Joanna: “I love hyper-personalization, it’s one of the financial sector’s marketing trends for 2020 that I’ve been really excited about. The idea is about really tapping into where the customer is in their journey. It’s about not only making sure that the look and the feel of a communication is personally addressed to the audience, but going beyond that to really make sure that it’s hitting the potential customer at the point at which they are most active in that part of their buying journey
“To me, that’s really exciting because there are so many ways to do that. I think that’s what helps level-up the success of a financial institution’s engagement and level of trust with their customers when they get that right. It just means so much to the customer when their trusted financial resources are talking to them at that particular time when it’s most needed.”
Robb: “Some of the ways folks are utilizing digital channels to take more control of their own health, has made them a little more willing to give up some of that personal information that can then be used to serve up more personalized experiences. Whether that’s in the form of ads or content, it can help create awareness and/or influence behavior – by either driving people to an HCP to discuss something or to flat out purchase their product if it’s available over-the-counter.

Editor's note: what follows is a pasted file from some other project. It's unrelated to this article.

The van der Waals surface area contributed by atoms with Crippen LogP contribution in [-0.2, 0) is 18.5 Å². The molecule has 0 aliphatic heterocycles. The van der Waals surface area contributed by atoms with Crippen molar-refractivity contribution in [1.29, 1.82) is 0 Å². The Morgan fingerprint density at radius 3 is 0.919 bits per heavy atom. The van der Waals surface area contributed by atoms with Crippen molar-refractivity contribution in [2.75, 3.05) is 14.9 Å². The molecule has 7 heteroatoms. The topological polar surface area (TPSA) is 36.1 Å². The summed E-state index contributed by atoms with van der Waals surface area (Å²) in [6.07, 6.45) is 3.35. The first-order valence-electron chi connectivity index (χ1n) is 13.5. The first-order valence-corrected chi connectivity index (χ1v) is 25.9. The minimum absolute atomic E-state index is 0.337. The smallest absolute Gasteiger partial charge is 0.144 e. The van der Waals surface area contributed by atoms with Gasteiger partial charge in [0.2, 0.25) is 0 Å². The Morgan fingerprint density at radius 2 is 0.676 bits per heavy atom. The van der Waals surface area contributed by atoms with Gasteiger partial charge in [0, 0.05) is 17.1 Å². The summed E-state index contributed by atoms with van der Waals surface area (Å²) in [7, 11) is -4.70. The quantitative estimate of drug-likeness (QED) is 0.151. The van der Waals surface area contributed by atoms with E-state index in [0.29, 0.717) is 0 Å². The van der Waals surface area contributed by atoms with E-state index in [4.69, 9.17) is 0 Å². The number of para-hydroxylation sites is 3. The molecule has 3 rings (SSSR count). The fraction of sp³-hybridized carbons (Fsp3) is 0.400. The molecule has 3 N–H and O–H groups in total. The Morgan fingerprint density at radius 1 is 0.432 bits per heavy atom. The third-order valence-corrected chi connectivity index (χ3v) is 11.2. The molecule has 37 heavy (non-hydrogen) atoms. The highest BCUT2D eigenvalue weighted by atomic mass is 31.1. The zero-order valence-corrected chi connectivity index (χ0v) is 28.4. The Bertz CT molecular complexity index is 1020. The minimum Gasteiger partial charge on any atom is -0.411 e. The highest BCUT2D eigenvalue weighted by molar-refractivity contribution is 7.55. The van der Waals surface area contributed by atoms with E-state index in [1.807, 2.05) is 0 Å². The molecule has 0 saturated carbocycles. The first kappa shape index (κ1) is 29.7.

“As digital becomes more and more the norm, in terms of how people interact with their HCPs, it’s another opportunity for more data collection. Should the patient opt-in, they can then be served up more personalized content that can ultimately change behavior and impact positive patient outcomes.”
Regulated industry learnings
There’s clearly already a lot that pharmaceutical marketing gets right, but the way the financial services industry has taken learnings from the retail sector and adopted them for the highly regulated way in which it must work, provides some pointers to the future.
The sector has been able to strike a more approachable tone with its stakeholders, supporting it with libraries of pre-approved content that increase message consistency and minimize risk.
As the public becomes increasingly comfortable with exchanging a measure of personal data for more personalized communications, financial companies have been able to build trust and engage potential customers at key decision-making points in their journey with content that really resonates with them.
Whether pharmaceutical companies can convert old ways of approaching a topic into something that their audiences would happily read on a Saturday morning having a cup of coffee, remains to be seen. Nevertheless, taking a more personalized approach to content that is adaptable while remaining consistent could help messages resonate with the pharmaceutical industry’s diverse stakeholders.